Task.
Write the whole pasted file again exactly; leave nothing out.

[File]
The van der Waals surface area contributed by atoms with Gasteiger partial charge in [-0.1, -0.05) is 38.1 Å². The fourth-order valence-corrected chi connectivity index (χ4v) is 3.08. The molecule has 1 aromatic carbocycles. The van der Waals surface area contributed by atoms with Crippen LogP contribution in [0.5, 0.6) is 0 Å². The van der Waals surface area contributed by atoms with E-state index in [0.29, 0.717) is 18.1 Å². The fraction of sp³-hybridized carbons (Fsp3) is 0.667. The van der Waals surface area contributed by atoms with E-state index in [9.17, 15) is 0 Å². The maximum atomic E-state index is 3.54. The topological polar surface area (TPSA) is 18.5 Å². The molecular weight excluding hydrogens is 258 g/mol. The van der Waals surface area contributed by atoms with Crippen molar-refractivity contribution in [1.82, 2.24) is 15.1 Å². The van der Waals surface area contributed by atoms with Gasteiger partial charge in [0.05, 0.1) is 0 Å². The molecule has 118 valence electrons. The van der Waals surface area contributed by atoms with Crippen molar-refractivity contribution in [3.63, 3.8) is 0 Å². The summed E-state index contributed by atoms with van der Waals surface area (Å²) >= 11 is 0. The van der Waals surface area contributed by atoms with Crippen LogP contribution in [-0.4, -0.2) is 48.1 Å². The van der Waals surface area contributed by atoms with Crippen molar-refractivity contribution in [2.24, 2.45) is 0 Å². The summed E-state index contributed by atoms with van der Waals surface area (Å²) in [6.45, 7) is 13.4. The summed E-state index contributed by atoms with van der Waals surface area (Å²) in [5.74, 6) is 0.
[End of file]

The van der Waals surface area contributed by atoms with Gasteiger partial charge in [-0.1, -0.05) is 38.1 Å². The fourth-order valence-corrected chi connectivity index (χ4v) is 3.08. The molecule has 1 aromatic carbocycles. The van der Waals surface area contributed by atoms with Crippen LogP contribution in [0.5, 0.6) is 0 Å². The van der Waals surface area contributed by atoms with E-state index in [0.29, 0.717) is 18.1 Å². The fraction of sp³-hybridized carbons (Fsp3) is 0.667. The van der Waals surface area contributed by atoms with E-state index in [9.17, 15) is 0 Å². The maximum atomic E-state index is 3.54. The topological polar surface area (TPSA) is 18.5 Å². The molecular weight excluding hydrogens is 258 g/mol. The van der Waals surface area contributed by atoms with Crippen molar-refractivity contribution in [1.82, 2.24) is 15.1 Å². The van der Waals surface area contributed by atoms with Gasteiger partial charge in [0.05, 0.1) is 0 Å². The molecule has 118 valence electrons. The van der Waals surface area contributed by atoms with Crippen molar-refractivity contribution in [3.63, 3.8) is 0 Å². The summed E-state index contributed by atoms with van der Waals surface area (Å²) >= 11 is 0. The van der Waals surface area contributed by atoms with Crippen LogP contribution in [-0.4, -0.2) is 48.1 Å². The van der Waals surface area contributed by atoms with Crippen molar-refractivity contribution in [2.24, 2.45) is 0 Å². The summed E-state index contributed by atoms with van der Waals surface area (Å²) in [6.45, 7) is 13.4. The summed E-state index contributed by atoms with van der Waals surface area (Å²) in [5.74, 6) is 0.